Of Parties, Prose and Football
Oxford is more than a town, much more. It's a way of life, a place built with words that holds the heart, mind and spirit of those who call it home whether for four years or a lifetime. Oxford is at the crossroads of Southern culture, class and cuisine. The storied buildings around the picture perfect town square seem to hold the key to Southern culture, equally embracing learning and leisure. In many ways Oxford is a dichotomy, simultaneously offering stimulation and serenity, creativity and calm. Oxford is a state of mind, a gateway to some and a lifelong home to others. It's a place where all four seasons take a firm hold, accentuated by football games, festivals and friendships.
Oxford is full of stories that resonate with a tenor that can only be found in a town that reverberates Southern charisma and charm. Enjoy the slices of life that follow as they are but snapshots of the town and university we so deeply love and admire.
- Texas Visionary Brings Development, Love to Oxford
- Tailgating Goes Above and Beyond at the University of Mississippi
- At Ole Miss, evolving perceptions both outward and inward
- Week 6: What Happened To You On Saturday?
- Real Estate Students Network With Wine-Tasting, Plan Future Goals
- The Anatomy of a Field Storming: The Fantastic Saga of the Ole Miss Goalposts
- Hotel for College Towns Coming to Oxford in 2015
- Harvest Supper: An Unforgettable Night
- Movie Magic
- Who Remembers the Rebel Deli?
- American Atlas: Oxford, Mississippi
- The Sounds and the Fury - Down Home with Ole Miss, Beauty Queens and Literary Greatness in Oxford
- Are You Ready to Ryde?
- Coach Hugh Freeze: What Matters Most
- Ole Miss, MSU Real Estate Producing Grads Schooled in the Art of the Deal
- About Oxford
- Ole Miss’ Bo Wallace and Rebels Boat Race Longhorns 44-23
- Top 10 Best Small Towns, 2013
- Throwback Friday
- Oxford Takes the Tailgate
- Of Parties, Prose and Football
- A Sincere Thank You To The Good Folks of Ole Miss
- America’s Best College Bars
- New Oxford High School Under Construction
- They’re Bitin’ at Ezell’s Fish Camp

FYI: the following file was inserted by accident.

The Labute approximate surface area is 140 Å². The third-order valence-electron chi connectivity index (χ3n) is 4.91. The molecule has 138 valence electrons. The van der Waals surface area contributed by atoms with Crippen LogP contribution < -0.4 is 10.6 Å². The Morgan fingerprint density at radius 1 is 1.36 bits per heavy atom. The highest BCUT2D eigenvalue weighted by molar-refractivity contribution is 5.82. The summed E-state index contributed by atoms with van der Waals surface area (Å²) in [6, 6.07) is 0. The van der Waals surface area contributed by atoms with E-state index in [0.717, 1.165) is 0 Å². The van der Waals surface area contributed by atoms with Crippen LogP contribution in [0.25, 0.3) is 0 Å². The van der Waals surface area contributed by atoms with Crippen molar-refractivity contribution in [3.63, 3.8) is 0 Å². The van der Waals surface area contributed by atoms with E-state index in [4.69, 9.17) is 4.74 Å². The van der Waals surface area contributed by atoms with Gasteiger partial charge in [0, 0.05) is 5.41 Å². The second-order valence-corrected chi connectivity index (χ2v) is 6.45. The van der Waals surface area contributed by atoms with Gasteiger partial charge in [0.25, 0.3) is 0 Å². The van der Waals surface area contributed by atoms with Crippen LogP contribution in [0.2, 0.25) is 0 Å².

- Oxford Ranked as Nation’s Second-Best College Town
- Best of 2012- #4 Oxford Ranked as Nation’s Second-Best College Town
- Oxford Tourism: ‘All Good News’
- Best Breakfasts Around the World
- Take Monday Off: Oxford
- The Grove at Ole Miss
- Goose Creek Club Breaks Ground
- Inside Forbes: On a Visit to Ole Miss, a Look Into Journalism’s Past, Present and Future
- Forward Together: We Are Ole Miss
- Ole Miss National 60 Second Spot
- Sorry We’re Open
- Tailgate Movie
- Ole Miss Football: Vanderbilt Highlight ‘13
- The Tailgating Experience at Ole Miss
- The Pride of the South: From Dixie With Love
- Oxford, Mississippi on CNBC Boomer Nation
- Oxford, Mississippi
- Best Atmosphere in College Baseball
- Ole Miss Football - Opening Weekend 2012
- Ole Miss Football Team Intro 2012
- America’s Game - 1962 Ole Miss Rebels National Champions - John Vaught
- “Lock The Vaught”
- Ole Miss Baseball Home Run Shower
- The Ole Miss Rebels Throw Texas Size Party
- Ole Miss Band Dixie
- Ole Miss HOTTY TODDY Cheer
- The Oak Ridge Boys Tribute to George Jones
- Hoka Video / Documentary
- Oak Ridge Boys Stop in Oxford
- George Will Gives Honors Convocation Address
- College Towns Doubling as Retirement Communities
- William Widmer, The New York Times
The Grove, on the University of Mississippi campus, has been popular for tailgating since the 1950s. Red and blue, the university's colors, are a fashion statement.
“CIVILIZATION begins with distillation,” William Faulkner wrote, and in Oxford, Miss., his adopted hometown, it’s possible for a literary pilgrim to visit what’s left of his liquor cabinet. It wasn't until his death that Oxford began to embrace William Faulkner and his legacy.
Rowan Oak, Faulkner’s family home, is open to visitors, and in a glass case you will find a bottle of Four Roses bourbon, which he liked because it was inexpensive and easy to find. There’s his metal mint julep cup. There’s also a bottle of Harvey’s Fine Tawny Hunting Port, which he used for cooking game birds while a second bottle, for drinking, warmed in the ashes of the fire. And there are a few bottles of fine French wine, which he could afford to imbibe after winning the Nobel Prize in 1949.